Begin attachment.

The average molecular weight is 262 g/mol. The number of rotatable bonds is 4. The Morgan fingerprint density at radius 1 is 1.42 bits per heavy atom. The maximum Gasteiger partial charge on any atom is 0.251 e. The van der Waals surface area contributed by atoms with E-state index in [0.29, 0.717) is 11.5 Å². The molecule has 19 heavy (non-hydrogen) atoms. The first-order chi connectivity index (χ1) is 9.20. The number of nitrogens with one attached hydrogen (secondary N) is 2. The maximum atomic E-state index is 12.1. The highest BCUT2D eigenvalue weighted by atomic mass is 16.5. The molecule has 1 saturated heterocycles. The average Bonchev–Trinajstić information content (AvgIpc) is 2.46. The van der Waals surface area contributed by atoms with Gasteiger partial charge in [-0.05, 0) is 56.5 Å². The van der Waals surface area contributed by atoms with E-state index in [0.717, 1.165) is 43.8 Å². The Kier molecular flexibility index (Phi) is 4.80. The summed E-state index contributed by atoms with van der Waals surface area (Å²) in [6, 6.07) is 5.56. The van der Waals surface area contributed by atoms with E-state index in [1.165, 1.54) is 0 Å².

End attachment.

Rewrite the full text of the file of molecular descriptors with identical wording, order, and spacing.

The average molecular weight is 262 g/mol. The number of rotatable bonds is 4. The Morgan fingerprint density at radius 1 is 1.42 bits per heavy atom. The maximum Gasteiger partial charge on any atom is 0.251 e. The van der Waals surface area contributed by atoms with E-state index in [0.29, 0.717) is 11.5 Å². The molecule has 19 heavy (non-hydrogen) atoms. The first-order chi connectivity index (χ1) is 9.20. The number of nitrogens with one attached hydrogen (secondary N) is 2. The maximum atomic E-state index is 12.1. The highest BCUT2D eigenvalue weighted by atomic mass is 16.5. The molecule has 1 saturated heterocycles. The average Bonchev–Trinajstić information content (AvgIpc) is 2.46. The van der Waals surface area contributed by atoms with Gasteiger partial charge in [-0.05, 0) is 56.5 Å². The van der Waals surface area contributed by atoms with E-state index in [0.717, 1.165) is 43.8 Å². The Kier molecular flexibility index (Phi) is 4.80. The summed E-state index contributed by atoms with van der Waals surface area (Å²) in [6, 6.07) is 5.56. The van der Waals surface area contributed by atoms with E-state index in [1.165, 1.54) is 0 Å².